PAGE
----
A new report addresses equity in benchmarking ordinances
Cities are at the forefront of shaping and pioneering the best and most innovative ways to help building owners and operators save energy – and it definitely isn’t about swapping out light bulbs anymore. In this way, cities serve as catalysts and enablers for building owners that are interested in implementing efficiency into business operations … Continued
In addition to allowing building owners to track and compare their buildings' performance over time and against peers, building energy benchmarking and transparency policies allow other market stakeholders and local governments to make smarter decisions and investments, reward efficiency, and drive wide-spread, continuous improvement. This white paper, which summarizes a collaborative project by Rutgers University, … Continued
This matrix compares residential building energy disclosure policies around the U.S. Updated July 2015.
Benchmarking gives information, power to cities.
Benchmarking help centers to the rescue.
Transparent energy ratings can help drive investment in energy efficiency by enabling tenants, investors, and lenders to compare building energy performance, creating demand for efficient buildings that have lower utility bills and/or operating costs. This fact sheet gives an introduction to commercial building energy rating and disclosure policies, now in effect in six U.S. cities … Continued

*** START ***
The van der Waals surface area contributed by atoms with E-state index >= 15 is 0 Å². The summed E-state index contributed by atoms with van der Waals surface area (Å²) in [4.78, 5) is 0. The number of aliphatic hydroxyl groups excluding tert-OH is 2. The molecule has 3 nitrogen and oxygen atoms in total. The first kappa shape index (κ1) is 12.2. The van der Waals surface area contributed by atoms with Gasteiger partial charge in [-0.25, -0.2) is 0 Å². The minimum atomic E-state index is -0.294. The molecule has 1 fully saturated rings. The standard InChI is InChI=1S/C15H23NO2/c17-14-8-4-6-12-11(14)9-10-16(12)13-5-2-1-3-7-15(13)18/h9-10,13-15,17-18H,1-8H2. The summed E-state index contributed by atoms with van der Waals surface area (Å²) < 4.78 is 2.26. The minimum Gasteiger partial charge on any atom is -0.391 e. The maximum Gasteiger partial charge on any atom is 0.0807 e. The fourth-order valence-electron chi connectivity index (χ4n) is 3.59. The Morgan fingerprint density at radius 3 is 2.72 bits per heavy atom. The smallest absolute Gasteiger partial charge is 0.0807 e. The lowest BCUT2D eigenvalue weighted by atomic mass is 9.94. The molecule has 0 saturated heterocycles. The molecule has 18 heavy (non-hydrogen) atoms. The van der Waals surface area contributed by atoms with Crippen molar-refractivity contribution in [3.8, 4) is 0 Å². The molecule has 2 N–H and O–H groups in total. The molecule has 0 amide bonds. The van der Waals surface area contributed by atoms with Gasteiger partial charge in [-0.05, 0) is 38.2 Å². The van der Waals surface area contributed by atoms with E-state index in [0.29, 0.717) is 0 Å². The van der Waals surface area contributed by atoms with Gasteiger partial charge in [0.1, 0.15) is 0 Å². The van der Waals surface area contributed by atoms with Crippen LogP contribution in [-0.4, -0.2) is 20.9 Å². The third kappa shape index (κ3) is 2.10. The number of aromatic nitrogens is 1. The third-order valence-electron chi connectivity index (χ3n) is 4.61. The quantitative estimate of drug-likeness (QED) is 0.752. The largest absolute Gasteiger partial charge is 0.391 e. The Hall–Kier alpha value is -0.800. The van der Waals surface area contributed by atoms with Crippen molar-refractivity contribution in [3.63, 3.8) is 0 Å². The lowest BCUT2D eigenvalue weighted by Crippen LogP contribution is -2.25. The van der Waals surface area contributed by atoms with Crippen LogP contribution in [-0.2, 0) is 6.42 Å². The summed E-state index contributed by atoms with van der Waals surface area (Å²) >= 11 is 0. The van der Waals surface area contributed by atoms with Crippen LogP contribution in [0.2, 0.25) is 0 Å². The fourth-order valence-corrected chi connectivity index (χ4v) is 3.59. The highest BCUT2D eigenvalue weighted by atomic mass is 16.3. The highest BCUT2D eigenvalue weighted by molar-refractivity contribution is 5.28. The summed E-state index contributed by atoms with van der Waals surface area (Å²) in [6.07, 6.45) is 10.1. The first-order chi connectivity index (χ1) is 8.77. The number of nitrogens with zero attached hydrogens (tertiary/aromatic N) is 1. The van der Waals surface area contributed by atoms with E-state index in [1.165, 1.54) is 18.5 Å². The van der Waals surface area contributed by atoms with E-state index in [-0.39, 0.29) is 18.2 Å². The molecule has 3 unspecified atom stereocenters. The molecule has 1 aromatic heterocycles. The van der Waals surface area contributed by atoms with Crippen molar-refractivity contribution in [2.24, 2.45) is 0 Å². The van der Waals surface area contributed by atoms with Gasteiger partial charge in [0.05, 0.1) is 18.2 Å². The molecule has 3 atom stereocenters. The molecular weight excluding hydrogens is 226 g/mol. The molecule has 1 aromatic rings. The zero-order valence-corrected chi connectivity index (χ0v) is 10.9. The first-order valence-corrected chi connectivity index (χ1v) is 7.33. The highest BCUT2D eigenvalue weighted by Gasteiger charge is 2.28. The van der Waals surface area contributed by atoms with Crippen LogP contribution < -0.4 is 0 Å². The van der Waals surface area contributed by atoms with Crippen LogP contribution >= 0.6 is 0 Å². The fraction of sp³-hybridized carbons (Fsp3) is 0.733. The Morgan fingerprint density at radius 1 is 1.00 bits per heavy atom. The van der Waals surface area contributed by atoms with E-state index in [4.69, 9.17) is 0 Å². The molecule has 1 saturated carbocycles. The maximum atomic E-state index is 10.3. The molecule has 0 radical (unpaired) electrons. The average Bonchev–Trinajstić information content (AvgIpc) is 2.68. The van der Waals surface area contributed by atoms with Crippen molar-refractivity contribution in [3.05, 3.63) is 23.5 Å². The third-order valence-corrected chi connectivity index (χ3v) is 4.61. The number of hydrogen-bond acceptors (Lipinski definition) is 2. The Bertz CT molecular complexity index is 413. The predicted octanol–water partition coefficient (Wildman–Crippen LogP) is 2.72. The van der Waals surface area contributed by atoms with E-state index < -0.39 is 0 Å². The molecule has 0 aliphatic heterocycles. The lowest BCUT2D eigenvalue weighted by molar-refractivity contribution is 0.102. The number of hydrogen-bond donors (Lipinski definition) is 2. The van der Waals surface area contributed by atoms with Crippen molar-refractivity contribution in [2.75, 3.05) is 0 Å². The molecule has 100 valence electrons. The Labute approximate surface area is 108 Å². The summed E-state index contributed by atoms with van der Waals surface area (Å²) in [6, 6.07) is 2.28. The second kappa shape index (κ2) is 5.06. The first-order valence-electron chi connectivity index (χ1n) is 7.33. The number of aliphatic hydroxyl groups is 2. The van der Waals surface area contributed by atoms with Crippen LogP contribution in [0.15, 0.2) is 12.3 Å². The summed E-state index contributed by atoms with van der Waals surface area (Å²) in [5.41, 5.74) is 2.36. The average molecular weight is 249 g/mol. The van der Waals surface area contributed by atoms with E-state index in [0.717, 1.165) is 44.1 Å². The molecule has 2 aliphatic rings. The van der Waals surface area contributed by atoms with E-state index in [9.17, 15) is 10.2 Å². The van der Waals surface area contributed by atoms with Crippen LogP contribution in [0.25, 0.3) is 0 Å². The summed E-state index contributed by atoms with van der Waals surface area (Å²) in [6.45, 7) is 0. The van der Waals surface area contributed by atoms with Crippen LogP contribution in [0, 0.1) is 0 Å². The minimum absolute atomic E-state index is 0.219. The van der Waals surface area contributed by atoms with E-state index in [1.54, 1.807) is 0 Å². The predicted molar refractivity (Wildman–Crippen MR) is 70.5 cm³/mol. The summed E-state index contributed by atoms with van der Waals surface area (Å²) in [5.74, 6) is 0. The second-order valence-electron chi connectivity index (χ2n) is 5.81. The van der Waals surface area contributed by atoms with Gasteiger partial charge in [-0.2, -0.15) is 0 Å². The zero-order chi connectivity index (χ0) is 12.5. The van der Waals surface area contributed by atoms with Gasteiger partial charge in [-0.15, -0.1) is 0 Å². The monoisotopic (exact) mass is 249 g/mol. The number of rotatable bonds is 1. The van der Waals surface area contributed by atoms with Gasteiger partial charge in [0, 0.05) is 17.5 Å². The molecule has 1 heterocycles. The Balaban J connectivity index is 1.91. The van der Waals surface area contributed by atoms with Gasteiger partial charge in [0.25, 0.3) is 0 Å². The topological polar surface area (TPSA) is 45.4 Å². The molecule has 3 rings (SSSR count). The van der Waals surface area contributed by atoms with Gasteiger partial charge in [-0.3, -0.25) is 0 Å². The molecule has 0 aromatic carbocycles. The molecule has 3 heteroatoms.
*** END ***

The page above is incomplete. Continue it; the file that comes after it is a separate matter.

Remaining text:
This graphic presents the relative sensitivity of energy data from utility meters, from the most private and sensitive (real-time, household-level) to the least sensitive (monthly, nonresidential, and aggregated).
Requirements for building owners to benchmark energy performance and disclose that information to the market have been passed in a number of U.S. cities and states in recent years. To help increase awareness of and compliance with these new laws, cities are conducting broad outreach, education, and training activities aimed at supporting building owners, managers, … Continued
Within the past five years, two states and five major cities have passed building energy rating (or benchmarking) and disclosure policies that will affect some of the nation’s largest metropolitan real estate markets, including New York City, Los Angeles, Washington, DC, and Seattle. The energy performance of several billion square feet of floor space in … Continued